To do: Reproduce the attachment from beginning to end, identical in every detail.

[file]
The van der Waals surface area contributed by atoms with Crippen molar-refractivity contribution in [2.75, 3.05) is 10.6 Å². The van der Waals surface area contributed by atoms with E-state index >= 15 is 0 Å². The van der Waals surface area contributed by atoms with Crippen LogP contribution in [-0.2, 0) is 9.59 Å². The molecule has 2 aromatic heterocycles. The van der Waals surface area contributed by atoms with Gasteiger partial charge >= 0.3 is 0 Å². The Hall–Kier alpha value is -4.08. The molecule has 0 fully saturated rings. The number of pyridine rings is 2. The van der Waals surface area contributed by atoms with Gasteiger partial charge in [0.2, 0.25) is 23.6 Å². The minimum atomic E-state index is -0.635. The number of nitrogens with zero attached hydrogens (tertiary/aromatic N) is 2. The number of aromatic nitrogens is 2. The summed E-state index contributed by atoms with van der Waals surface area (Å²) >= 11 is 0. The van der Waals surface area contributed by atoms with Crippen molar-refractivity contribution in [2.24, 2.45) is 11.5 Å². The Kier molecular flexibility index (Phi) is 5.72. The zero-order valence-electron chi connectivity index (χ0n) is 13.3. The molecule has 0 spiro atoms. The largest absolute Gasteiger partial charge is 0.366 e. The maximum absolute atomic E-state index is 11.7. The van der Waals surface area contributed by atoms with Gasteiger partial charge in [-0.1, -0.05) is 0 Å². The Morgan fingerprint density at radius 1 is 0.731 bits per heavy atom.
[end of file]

The van der Waals surface area contributed by atoms with Crippen molar-refractivity contribution in [2.75, 3.05) is 10.6 Å². The van der Waals surface area contributed by atoms with E-state index >= 15 is 0 Å². The van der Waals surface area contributed by atoms with Crippen LogP contribution in [-0.2, 0) is 9.59 Å². The molecule has 2 aromatic heterocycles. The van der Waals surface area contributed by atoms with Gasteiger partial charge >= 0.3 is 0 Å². The Hall–Kier alpha value is -4.08. The molecule has 0 fully saturated rings. The number of pyridine rings is 2. The van der Waals surface area contributed by atoms with Gasteiger partial charge in [0.2, 0.25) is 23.6 Å². The minimum atomic E-state index is -0.635. The number of nitrogens with zero attached hydrogens (tertiary/aromatic N) is 2. The number of aromatic nitrogens is 2. The summed E-state index contributed by atoms with van der Waals surface area (Å²) >= 11 is 0. The van der Waals surface area contributed by atoms with Crippen molar-refractivity contribution in [2.24, 2.45) is 11.5 Å². The Kier molecular flexibility index (Phi) is 5.72. The zero-order valence-electron chi connectivity index (χ0n) is 13.3. The molecule has 0 spiro atoms. The largest absolute Gasteiger partial charge is 0.366 e. The maximum absolute atomic E-state index is 11.7. The van der Waals surface area contributed by atoms with Gasteiger partial charge in [-0.1, -0.05) is 0 Å². The Morgan fingerprint density at radius 1 is 0.731 bits per heavy atom.